ABC News(NATIONAL HARBOR, Maryland) — Once a home for conservatives whose beliefs occupied the fringes of the Republican Party, the 2019 Conservative Political Action Conference has been transformed into something of a pep rally for President Trump's presidency — driven in large part by a Republican establishment that has embraced the president's base and redefining what could be considered the party's mainstream.
Organizers estimated a crowd of 10,000 at what Vice President Mike Pence called "the largest gathering of conservatives anywhere in America." Many reserved their loudest cheers and longest ovations for the president's closest aides and allies, in a scene that would have been unimaginable in past years, when the convention was home turf for the same Tea Partiers battling party establishment up the river in Washington.
A speech by Trump will be the main event Saturday morning, but in the two days preceding, CPAC was visited by Pence, five different cabinet secretaries, several top White House advisers, and a number of Trump's closest Capitol Hill allies, including Sens. Lindsey Graham, R-S.C., David Perdue, R-Ga., and Ted Cruz, R-Texas.
The establishment-CPAC divide has been bridged, in part, by a president who himself emerged from those same party fringes and pitched voters as the outsider candidate.
Attendee Harold Hauber, 60, a retired Naval officer from Jacksonville, Florida, said that he thought Trump's everyman style smoothed the waters between the White House and those in the CPAC crowd.
"He says the words the way common folk would say them. He doesn't sugarcoat things. He says it like it is. You know where he's coming from," Hauber said, adding that it helped to put politics "back in perspective."
Part of that perspective, as described by speakers throughout the conference's first two days, included the dire straits they argued the U.S. would find itself in should a Democrat — and worse, a Democratic-socialist — defeat Trump in the 2020 election. The message was hardly a surprise, given one notable first for the 2019 event: the Republican National Committee's formal sponsorship.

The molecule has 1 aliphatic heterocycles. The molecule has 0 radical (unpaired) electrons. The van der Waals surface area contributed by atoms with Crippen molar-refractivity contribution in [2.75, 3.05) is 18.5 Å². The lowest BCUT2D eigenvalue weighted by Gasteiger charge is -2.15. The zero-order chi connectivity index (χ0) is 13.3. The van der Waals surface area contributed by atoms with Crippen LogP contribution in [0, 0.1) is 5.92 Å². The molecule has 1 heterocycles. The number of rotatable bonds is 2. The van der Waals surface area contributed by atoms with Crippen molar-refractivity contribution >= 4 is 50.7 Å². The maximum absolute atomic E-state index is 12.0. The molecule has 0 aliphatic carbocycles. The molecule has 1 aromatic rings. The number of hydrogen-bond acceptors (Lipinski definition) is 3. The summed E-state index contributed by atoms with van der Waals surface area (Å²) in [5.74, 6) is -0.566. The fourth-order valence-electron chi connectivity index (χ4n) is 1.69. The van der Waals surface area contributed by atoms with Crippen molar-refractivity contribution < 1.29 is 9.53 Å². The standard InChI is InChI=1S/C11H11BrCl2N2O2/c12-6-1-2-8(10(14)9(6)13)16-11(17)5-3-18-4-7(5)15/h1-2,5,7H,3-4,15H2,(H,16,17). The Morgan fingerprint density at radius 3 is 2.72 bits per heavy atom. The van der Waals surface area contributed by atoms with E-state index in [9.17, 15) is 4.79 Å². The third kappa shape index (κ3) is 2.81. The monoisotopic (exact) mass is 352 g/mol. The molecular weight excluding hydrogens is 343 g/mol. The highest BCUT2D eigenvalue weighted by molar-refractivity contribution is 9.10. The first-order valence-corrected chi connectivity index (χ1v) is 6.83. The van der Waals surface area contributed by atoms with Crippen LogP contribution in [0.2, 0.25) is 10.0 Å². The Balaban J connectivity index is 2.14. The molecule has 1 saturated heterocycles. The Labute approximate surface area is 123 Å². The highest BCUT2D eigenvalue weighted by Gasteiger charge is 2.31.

Late last year it was revealed that the RNC and Trump's team would join together in an unprecedented marriage between a party and presidential campaign in a joint fundraising committee known as Trump Victory, a move characterized by critics as one intended to shield the controversial president from a primary challenge. The party further passed a pledge of support for Trump at its winter meeting in January, and some state party leaders have openly mused about cancelling their primaries and caucuses.
When taken together, the actions appear to be the sort of gatekeeping to cut against the grain of CPAC's outsider history, but in the service of Trump, it has been welcomed.
When the prospect of a primary challenge spearheaded by Maryland Gov. Larry Hogan — who has been openly critical of the RNC's Trump-related maneuvering — or former Ohio Gov. John Kasich was raised to RNC chair Ronna McDaniel during her appearance Thursday, the crowd hissed their disapproval.
At CPAC's exhibit hall, the Trump Victory booth, selling Trump T-shirts and "Make America Great Again" hats, was the most popular in the middle of the day Friday, complete with conference attendees posing for pictures behind a lectern styled in the fashion of that in the White House briefing room. The display is a stark contrast from the signs that sit at the threshold of the area hosting the convention, claiming that "CPAC is an educational event" and "electioneering is strictly prohibited."
For her part, McDaniel did not rule out the prospect of Trump having to defend his place on the 2020 ticket, but was far from neutral in her stance.
"They have the right to jump in and lose," she said.
She further questioned why the governors or any other Republican would be interested in running against a president whose success, she says, so many in the GOP, including at CPAC, were celebrating.
"That's fine, they'll lose horribly." McDaniel continued. "So have at it."
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